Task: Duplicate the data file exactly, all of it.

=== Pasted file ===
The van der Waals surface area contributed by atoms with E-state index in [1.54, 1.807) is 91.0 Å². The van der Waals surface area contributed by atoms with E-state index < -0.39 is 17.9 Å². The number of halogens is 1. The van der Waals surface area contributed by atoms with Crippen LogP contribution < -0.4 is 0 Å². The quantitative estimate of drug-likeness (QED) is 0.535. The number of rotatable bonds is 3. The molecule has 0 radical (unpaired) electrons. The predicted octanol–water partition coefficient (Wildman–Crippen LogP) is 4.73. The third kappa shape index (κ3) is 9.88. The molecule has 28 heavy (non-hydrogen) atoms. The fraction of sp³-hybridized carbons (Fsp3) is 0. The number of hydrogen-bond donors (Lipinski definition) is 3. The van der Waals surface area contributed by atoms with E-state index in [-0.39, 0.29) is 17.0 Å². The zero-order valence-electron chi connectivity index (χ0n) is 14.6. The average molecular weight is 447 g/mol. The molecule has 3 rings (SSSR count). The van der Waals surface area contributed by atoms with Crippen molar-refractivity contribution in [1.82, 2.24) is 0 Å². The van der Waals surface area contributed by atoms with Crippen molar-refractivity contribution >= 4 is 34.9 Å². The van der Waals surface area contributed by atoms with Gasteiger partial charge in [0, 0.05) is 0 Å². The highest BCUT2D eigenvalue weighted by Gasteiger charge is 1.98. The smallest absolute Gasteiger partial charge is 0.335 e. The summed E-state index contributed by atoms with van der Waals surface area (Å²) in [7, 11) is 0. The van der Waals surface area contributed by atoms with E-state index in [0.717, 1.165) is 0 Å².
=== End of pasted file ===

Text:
The van der Waals surface area contributed by atoms with E-state index in [1.54, 1.807) is 91.0 Å². The van der Waals surface area contributed by atoms with E-state index < -0.39 is 17.9 Å². The number of halogens is 1. The van der Waals surface area contributed by atoms with Crippen LogP contribution < -0.4 is 0 Å². The quantitative estimate of drug-likeness (QED) is 0.535. The number of rotatable bonds is 3. The molecule has 0 radical (unpaired) electrons. The predicted octanol–water partition coefficient (Wildman–Crippen LogP) is 4.73. The third kappa shape index (κ3) is 9.88. The molecule has 28 heavy (non-hydrogen) atoms. The fraction of sp³-hybridized carbons (Fsp3) is 0. The number of hydrogen-bond donors (Lipinski definition) is 3. The van der Waals surface area contributed by atoms with E-state index in [-0.39, 0.29) is 17.0 Å². The zero-order valence-electron chi connectivity index (χ0n) is 14.6. The average molecular weight is 447 g/mol. The molecule has 3 rings (SSSR count). The van der Waals surface area contributed by atoms with Crippen molar-refractivity contribution in [1.82, 2.24) is 0 Å². The van der Waals surface area contributed by atoms with Crippen molar-refractivity contribution >= 4 is 34.9 Å². The van der Waals surface area contributed by atoms with Gasteiger partial charge in [0, 0.05) is 0 Å². The highest BCUT2D eigenvalue weighted by Gasteiger charge is 1.98. The smallest absolute Gasteiger partial charge is 0.335 e. The summed E-state index contributed by atoms with van der Waals surface area (Å²) in [7, 11) is 0. The van der Waals surface area contributed by atoms with E-state index in [0.717, 1.165) is 0 Å².